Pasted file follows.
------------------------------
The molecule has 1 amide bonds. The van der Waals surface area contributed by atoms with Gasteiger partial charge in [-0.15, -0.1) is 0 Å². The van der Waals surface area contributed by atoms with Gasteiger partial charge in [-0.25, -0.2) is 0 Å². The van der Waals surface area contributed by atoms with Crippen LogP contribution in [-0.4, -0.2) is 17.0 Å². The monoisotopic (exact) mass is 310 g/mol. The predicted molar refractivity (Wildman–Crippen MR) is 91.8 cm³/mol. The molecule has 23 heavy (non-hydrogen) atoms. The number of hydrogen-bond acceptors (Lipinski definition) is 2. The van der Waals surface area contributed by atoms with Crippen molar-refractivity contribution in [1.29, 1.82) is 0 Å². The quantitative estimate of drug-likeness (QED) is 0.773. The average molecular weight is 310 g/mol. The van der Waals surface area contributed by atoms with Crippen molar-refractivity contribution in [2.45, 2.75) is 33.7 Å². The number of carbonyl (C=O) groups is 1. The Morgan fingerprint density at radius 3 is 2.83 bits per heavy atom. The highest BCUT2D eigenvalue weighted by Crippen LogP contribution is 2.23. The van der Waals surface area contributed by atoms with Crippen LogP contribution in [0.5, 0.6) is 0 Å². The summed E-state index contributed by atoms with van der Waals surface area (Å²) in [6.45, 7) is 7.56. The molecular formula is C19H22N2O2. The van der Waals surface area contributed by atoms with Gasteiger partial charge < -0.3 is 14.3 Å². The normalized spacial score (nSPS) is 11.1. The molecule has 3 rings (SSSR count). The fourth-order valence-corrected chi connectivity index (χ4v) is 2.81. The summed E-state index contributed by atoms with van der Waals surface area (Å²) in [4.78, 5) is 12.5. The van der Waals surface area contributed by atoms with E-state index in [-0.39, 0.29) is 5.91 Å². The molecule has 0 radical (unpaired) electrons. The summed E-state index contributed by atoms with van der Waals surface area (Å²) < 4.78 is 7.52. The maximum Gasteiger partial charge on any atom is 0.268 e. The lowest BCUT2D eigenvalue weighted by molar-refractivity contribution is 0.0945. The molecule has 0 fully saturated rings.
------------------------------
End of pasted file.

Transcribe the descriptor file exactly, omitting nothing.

The molecule has 1 amide bonds. The van der Waals surface area contributed by atoms with Gasteiger partial charge in [-0.15, -0.1) is 0 Å². The van der Waals surface area contributed by atoms with Gasteiger partial charge in [-0.25, -0.2) is 0 Å². The van der Waals surface area contributed by atoms with Crippen LogP contribution in [-0.4, -0.2) is 17.0 Å². The monoisotopic (exact) mass is 310 g/mol. The predicted molar refractivity (Wildman–Crippen MR) is 91.8 cm³/mol. The molecule has 23 heavy (non-hydrogen) atoms. The number of hydrogen-bond acceptors (Lipinski definition) is 2. The van der Waals surface area contributed by atoms with Crippen molar-refractivity contribution in [1.29, 1.82) is 0 Å². The quantitative estimate of drug-likeness (QED) is 0.773. The average molecular weight is 310 g/mol. The van der Waals surface area contributed by atoms with Crippen molar-refractivity contribution in [2.45, 2.75) is 33.7 Å². The number of carbonyl (C=O) groups is 1. The Morgan fingerprint density at radius 3 is 2.83 bits per heavy atom. The highest BCUT2D eigenvalue weighted by Crippen LogP contribution is 2.23. The van der Waals surface area contributed by atoms with Crippen LogP contribution in [0.5, 0.6) is 0 Å². The summed E-state index contributed by atoms with van der Waals surface area (Å²) in [6.45, 7) is 7.56. The molecular formula is C19H22N2O2. The van der Waals surface area contributed by atoms with Gasteiger partial charge < -0.3 is 14.3 Å². The normalized spacial score (nSPS) is 11.1. The molecule has 3 rings (SSSR count). The fourth-order valence-corrected chi connectivity index (χ4v) is 2.81. The summed E-state index contributed by atoms with van der Waals surface area (Å²) in [4.78, 5) is 12.5. The van der Waals surface area contributed by atoms with E-state index in [-0.39, 0.29) is 5.91 Å². The molecule has 0 radical (unpaired) electrons. The summed E-state index contributed by atoms with van der Waals surface area (Å²) < 4.78 is 7.52. The maximum Gasteiger partial charge on any atom is 0.268 e. The lowest BCUT2D eigenvalue weighted by molar-refractivity contribution is 0.0945. The molecule has 0 fully saturated rings.